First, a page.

The Canada Pension Plan (CPP) is a vital component of your retirement income. In 2020, the maximum payments for Canadian seniors starting the CPP at the age of 65 was just over $14,000 on an annual basis.
Your CPP payouts in retirement depend on various factors including the amount you have contributed to the pension plan as well as the duration of these contributions. However, there is a way to increase these payouts by as much as 42% if you delay taking your CPP until the age of 70.
For every month you delay the CPP, you will receive an additional 0.7%. So, if you delay the pension plan by three years, your CPP will increase by 25.2%.
It is not advisable to only depend on your CPP payments in retirement, as it is not enough to lead a comfortable life in retirement. This means you need to ensure to develop multiple income streams that will help you delay your CPP payouts.
One way to create an additional tax-free income stream is by holding blue-chip dividend-paying stocks in your TFSA (Tax-Free Savings Account).
Royal Bank of Canada stock is a top TFSA pick that can supplement your TFSA
For example, a $10,000 investment in RY stock at the start of 2000 would have ballooned to $173,387 today after accounting for dividend reinvestments. Comparatively, a similar investment in the S&P 500 would have been worth just $36,274 today.
RY stock is trading at $105, which is just 4.5% below its 52-week high. Its sports a healthy forward yield of 4.12%, which means a $50,000 investment in the stock will help you derive over $2,000 in annual dividend payouts.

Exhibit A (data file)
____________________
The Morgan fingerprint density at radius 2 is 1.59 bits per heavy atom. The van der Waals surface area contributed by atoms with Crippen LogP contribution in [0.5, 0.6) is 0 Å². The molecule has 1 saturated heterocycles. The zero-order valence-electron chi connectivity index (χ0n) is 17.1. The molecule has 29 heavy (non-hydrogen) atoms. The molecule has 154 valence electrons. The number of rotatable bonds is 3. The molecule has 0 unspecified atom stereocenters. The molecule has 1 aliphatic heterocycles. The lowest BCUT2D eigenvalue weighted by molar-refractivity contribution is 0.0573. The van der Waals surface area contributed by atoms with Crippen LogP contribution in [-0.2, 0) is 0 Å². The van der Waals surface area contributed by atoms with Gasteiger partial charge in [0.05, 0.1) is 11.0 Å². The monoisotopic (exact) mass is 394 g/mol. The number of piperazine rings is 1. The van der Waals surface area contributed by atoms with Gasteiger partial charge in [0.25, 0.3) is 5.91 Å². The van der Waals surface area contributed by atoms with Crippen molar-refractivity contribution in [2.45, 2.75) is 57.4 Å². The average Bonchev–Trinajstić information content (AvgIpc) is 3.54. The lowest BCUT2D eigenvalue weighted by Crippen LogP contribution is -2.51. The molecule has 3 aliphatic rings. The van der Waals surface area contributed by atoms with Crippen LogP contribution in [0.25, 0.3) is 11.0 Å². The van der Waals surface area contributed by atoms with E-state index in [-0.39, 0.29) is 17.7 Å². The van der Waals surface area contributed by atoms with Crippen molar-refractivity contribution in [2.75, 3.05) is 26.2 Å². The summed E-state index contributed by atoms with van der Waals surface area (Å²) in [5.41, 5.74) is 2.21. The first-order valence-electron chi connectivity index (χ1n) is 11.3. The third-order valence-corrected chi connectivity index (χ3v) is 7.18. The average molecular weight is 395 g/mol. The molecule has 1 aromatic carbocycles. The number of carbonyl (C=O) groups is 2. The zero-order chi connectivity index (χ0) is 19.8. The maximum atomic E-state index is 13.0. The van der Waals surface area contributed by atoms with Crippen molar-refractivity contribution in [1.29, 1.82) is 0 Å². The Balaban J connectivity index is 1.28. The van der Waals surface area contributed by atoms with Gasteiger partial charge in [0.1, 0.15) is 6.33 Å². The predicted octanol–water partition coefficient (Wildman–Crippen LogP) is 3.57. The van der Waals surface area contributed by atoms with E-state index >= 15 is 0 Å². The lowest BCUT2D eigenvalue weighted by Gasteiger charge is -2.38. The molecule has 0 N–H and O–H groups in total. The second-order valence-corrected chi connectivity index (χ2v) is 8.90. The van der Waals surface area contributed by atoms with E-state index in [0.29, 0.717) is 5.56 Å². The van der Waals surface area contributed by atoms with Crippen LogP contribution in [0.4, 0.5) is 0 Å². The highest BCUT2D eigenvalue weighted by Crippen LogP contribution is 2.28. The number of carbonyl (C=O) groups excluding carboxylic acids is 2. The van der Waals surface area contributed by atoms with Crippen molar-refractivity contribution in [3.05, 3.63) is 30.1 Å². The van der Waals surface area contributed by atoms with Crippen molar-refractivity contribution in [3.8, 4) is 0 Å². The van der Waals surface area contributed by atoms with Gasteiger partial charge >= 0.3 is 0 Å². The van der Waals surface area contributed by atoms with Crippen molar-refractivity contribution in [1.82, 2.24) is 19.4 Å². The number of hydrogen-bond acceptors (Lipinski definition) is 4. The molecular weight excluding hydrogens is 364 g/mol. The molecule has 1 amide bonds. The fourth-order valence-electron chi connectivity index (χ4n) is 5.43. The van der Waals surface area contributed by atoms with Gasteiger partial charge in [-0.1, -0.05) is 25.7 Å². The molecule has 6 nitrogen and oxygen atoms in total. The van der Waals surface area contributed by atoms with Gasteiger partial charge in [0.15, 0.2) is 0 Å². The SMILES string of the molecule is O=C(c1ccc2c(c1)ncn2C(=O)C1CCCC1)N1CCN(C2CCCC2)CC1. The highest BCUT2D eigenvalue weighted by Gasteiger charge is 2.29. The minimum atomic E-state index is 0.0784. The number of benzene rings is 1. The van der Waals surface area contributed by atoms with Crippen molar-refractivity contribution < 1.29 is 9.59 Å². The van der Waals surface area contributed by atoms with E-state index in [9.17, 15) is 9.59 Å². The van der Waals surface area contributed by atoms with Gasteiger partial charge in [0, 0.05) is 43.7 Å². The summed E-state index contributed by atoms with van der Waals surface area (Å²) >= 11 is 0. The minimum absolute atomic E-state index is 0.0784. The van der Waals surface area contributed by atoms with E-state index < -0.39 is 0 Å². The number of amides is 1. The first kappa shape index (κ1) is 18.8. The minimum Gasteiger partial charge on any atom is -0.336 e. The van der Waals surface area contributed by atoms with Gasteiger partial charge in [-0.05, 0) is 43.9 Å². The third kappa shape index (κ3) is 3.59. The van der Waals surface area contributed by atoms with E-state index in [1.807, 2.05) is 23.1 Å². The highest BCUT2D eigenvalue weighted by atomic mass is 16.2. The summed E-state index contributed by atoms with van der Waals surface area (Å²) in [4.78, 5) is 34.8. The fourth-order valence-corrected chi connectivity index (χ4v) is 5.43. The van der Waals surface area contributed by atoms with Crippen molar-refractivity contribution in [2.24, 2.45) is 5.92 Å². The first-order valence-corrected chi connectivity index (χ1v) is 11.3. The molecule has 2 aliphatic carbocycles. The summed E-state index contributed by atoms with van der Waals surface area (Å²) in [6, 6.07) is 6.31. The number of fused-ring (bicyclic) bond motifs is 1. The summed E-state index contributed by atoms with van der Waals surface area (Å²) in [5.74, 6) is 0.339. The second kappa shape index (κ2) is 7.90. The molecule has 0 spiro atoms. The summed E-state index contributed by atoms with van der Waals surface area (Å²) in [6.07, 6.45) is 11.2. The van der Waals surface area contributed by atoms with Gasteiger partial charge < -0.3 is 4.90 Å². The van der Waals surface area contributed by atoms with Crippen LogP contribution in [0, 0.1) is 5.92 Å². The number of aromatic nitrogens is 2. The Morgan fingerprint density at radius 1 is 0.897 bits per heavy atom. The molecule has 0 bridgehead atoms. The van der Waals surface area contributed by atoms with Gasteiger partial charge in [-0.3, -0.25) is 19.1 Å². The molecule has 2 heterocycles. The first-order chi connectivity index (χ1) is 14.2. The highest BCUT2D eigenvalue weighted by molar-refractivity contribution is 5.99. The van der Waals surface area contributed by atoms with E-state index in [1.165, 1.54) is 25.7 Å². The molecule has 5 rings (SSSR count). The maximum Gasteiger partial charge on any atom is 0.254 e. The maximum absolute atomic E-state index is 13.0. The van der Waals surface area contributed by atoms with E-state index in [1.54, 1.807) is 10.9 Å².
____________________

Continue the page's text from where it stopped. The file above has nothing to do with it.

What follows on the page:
The company released its fiscal fourth quarter of 2020 results and reported a year-over-year earnings decline of 11%, while return on equity fell 16.8%.
One of the key revenue and earnings drivers for RY in Q4 was its capital markets division. Net income in capital markets rose 44% due to the corporate and investment banking segments as well as lower compensation. Total net income was up 1.4% on a sequential basis.
Royal Bank of Canada has been a top investment for shareholders. Despite its huge size, the stock has created value for shareholders by dividend growth as well as by capital appreciation.
In the last 10 years, RY stock has generated returns at an annual rate of 11.5%. While historical returns don’t matter much, there is no reason why Royal Bank of Canada will not be able to sustain this growth rate or even deliver higher returns.
The Foolish takeaway
RY’s yield of 4.12% is enough to start a predictable stream of passive income. It has recently reclaimed its start-of-the-year valuation and continues to remain attractive.
Royal Bank of Canada stock is trading at a forward price-to-earnings multiple of 11, and analysts expect its EPS to grow by 9.4% in 2021 and 8.8% in 2022. We can see that the stock is still cheap, especially after accounting for its dividend yield.
RY stock is just an example of a company that has helped investors grow long-term wealth. You can instead identify similar blue-chip companies on the TSX and create a portfolio of dividend-paying companies for your TFSA.
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Fool contributor Aditya Raghunath has no position in any of the stocks mentioned.